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I limit my speed to 57-60 mph, and the DW always asks me to drive faster. On many occasions, a DP will pass me at 70-80 mph like I was standing still. I have always kept new steering tires on my units. I think that it would be easier to control at front blowout at 60 mph than 80 mph. Also, anyone that drives a motorhome should view the Michelin video. It might save your life. Eddie Elk.
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Old 09-22-2016, 10:10 AM   #11
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The first thing to do in the case of a steer tire blowout is to floor the accelerator, which will help maintain control. Letting off the accelerator, and/or hitting the brakes exaggerates the motorhome's pulling in the direction of the blowout.
NOPE, that's NOT the FIRST thing that you should do. But, if you believe this, try it. Not me.
This is what I know: The one good steer tire that you have (right side, reference video) has the best chance of arresting the adverse yaw and steering away from the GRASS. Therefore, that's the FIRST thing that I would do (gain control of the vehicle by steering). Know this: propulsion comes from power that's transmitted to the left and right rear tires. AND, weight transfers to the pair of drive tires which are diagonally across from the the blown-out front tire. Therefore, if you add power the ADVERSE yaw will increase, due to the fact that the WRONG set of drive tires will be more energized (right side, reference video).
But YES, by all means, do NOT stand on the brakes!
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Old 09-22-2016, 11:12 AM   #12
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NOPE, that's NOT the FIRST thing that you should do. But, if you believe this, try it. Not me.
This is what I know: The one good steer tire that you have (right side, reference video) has the best chance of arresting the adverse yaw and steering away from the GRASS. Therefore, that's the FIRST thing that I would do (gain control of the vehicle by steering). Know this: propulsion comes from power that's transmitted to the left and right rear tires. AND, weight transfers to the pair of drive tires which are diagonally across from the the blown-out front tire. Therefore, if you add power the ADVERSE yaw will increase, due to the fact that the WRONG set of drive tires will be more energized (right side, reference video).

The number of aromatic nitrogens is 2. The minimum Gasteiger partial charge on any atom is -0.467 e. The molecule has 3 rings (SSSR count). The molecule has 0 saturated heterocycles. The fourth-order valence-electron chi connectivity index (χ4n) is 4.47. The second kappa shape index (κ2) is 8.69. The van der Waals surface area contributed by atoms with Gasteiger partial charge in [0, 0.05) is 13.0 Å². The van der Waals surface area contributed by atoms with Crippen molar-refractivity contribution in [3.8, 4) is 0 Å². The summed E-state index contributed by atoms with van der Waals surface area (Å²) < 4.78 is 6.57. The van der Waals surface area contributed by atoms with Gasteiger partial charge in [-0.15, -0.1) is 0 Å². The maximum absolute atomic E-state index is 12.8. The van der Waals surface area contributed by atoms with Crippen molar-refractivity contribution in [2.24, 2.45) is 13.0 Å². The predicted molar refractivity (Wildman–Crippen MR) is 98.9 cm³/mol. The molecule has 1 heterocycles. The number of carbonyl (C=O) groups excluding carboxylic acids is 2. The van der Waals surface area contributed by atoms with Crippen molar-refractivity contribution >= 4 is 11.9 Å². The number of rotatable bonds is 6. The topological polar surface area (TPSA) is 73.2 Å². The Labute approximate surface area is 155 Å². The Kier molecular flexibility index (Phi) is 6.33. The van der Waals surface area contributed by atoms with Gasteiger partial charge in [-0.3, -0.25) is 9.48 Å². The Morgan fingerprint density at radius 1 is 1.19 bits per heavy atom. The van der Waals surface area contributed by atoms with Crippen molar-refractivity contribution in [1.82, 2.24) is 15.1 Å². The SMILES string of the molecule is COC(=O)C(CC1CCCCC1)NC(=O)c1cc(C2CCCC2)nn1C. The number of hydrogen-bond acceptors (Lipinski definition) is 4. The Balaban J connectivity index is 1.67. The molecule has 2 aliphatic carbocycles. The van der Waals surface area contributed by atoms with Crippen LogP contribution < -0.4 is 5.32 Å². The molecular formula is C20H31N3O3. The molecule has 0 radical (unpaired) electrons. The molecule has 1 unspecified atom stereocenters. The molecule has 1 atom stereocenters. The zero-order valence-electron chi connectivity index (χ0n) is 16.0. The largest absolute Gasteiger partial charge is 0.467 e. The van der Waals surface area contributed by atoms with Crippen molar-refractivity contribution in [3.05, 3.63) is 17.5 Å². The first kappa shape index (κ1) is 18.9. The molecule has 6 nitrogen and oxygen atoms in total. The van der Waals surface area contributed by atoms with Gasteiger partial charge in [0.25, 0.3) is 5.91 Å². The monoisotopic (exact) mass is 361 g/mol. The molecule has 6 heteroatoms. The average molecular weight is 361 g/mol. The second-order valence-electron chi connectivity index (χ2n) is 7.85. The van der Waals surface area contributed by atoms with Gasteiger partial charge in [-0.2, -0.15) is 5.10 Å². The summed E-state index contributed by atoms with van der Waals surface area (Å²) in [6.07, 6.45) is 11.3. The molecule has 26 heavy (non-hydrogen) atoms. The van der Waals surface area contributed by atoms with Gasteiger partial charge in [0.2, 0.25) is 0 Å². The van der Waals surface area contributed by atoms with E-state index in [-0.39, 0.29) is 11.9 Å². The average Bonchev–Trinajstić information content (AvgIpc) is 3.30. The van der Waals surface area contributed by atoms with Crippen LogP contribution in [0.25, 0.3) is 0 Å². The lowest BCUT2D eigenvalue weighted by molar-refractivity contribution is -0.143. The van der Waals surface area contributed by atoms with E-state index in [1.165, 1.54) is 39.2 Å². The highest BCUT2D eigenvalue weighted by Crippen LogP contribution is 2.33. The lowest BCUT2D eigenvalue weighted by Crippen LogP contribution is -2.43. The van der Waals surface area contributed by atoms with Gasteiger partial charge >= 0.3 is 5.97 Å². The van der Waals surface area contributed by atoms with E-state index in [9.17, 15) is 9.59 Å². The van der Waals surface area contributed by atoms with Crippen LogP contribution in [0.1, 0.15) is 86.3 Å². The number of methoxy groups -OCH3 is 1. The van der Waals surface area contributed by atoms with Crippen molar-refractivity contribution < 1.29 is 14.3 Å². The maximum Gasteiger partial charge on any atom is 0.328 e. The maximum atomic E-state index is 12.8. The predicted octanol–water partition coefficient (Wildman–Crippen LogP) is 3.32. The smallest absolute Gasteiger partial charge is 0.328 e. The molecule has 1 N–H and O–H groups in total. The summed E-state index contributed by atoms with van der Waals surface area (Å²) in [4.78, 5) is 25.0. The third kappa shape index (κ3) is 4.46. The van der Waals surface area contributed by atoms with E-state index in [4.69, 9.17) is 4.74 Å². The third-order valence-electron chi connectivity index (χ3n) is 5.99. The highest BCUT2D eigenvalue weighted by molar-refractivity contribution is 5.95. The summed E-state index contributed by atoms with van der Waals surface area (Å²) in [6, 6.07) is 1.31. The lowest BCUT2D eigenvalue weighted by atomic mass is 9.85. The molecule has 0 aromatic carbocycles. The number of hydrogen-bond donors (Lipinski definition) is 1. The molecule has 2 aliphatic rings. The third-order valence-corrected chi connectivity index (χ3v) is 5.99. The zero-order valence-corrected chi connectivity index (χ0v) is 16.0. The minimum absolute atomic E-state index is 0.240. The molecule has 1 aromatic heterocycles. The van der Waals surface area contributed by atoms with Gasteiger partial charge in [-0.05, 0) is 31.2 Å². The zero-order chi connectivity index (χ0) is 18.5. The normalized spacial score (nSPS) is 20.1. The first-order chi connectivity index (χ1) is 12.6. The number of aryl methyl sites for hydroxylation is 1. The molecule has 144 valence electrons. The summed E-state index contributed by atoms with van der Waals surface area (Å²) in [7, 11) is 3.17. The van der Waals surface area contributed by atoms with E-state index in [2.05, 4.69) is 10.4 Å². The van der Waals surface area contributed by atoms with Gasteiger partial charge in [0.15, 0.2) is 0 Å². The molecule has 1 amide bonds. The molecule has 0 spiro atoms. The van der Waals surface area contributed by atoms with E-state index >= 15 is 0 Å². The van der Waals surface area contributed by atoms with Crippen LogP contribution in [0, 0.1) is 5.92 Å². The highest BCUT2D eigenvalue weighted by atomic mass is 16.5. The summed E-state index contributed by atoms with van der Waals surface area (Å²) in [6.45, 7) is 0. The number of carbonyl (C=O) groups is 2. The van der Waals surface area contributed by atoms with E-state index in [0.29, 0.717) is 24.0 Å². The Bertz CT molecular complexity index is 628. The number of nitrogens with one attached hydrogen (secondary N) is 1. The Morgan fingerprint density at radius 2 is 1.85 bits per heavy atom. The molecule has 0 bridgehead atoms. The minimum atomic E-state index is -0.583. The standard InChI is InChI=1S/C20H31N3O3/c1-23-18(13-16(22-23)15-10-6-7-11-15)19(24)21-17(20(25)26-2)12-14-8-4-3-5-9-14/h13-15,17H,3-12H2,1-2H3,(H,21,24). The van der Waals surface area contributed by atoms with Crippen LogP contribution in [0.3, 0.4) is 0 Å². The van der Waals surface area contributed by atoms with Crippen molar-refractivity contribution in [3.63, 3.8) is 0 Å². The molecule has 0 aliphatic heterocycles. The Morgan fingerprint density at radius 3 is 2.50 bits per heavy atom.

But YES, by all means, do NOT stand on the brakes!
Sorry Cloud Dancer but your info and advice is WRONG AND DANGEROUS. PJStough had it right. You press on the accelerator, regardless of how counter intuitive this seems. Actual blowout TESTING ON MOTORHOMES can be found on UTube that show and explain what works and why it does. This applies for front and rear tires (both inner and outside)
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Old 09-22-2016, 11:36 AM   #13
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Sorry Cloud Dancer but your info and advice is WRONG AND DANGEROUS. PJStough had it right. You press on the accelerator, regardless of how counter intuitive this seems. Actual blowout TESTING ON MOTORHOMES can be found on UTube that show and explain what works and why it does. This applies for front and rear tires (both inner and outside)
IMO the dangerous part begins at the point where you allow your vehicle to leave the road surface which offers the highest available traction. If you know of a way to keep the vehicle under control, and NOT leave the asphalt surface UNTIL you choose, then you should follow the procedure which will give you these desirable results.
In other words, all of us will end up doing what we feel will work (when/if it happens). Meanwhile, we can all wish for a professional/full-motion simulator that we can use to prove our respective point.
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Old 09-22-2016, 11:49 AM   #14
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IMO the dangerous part begins at the point where you allow your vehicle to leave the road surface which offers the highest available traction. If you know of a way to keep the vehicle under control, and NOT leave the asphalt surface UNTIL you choose, then you should follow the procedure which will give you these desirable results.
In other words, all of us will end up doing what we feel will work (when/if it happens). Meanwhile, we can all wish for a professional/full-motion simulator that we can use to prove our respective point.
I have proven my point in real life. I had a right front tire blow out while going about 55 mph. I had seen the Michelin video, and pushed the accelerator to the floor which stabilized the RV, then slowly let up on the accelerator and steered straight ahead. Once I had slowed down and felt I had control, I pulled onto the shoulder. Maybe I was just lucky, but it worked just like the Michelin video said it would.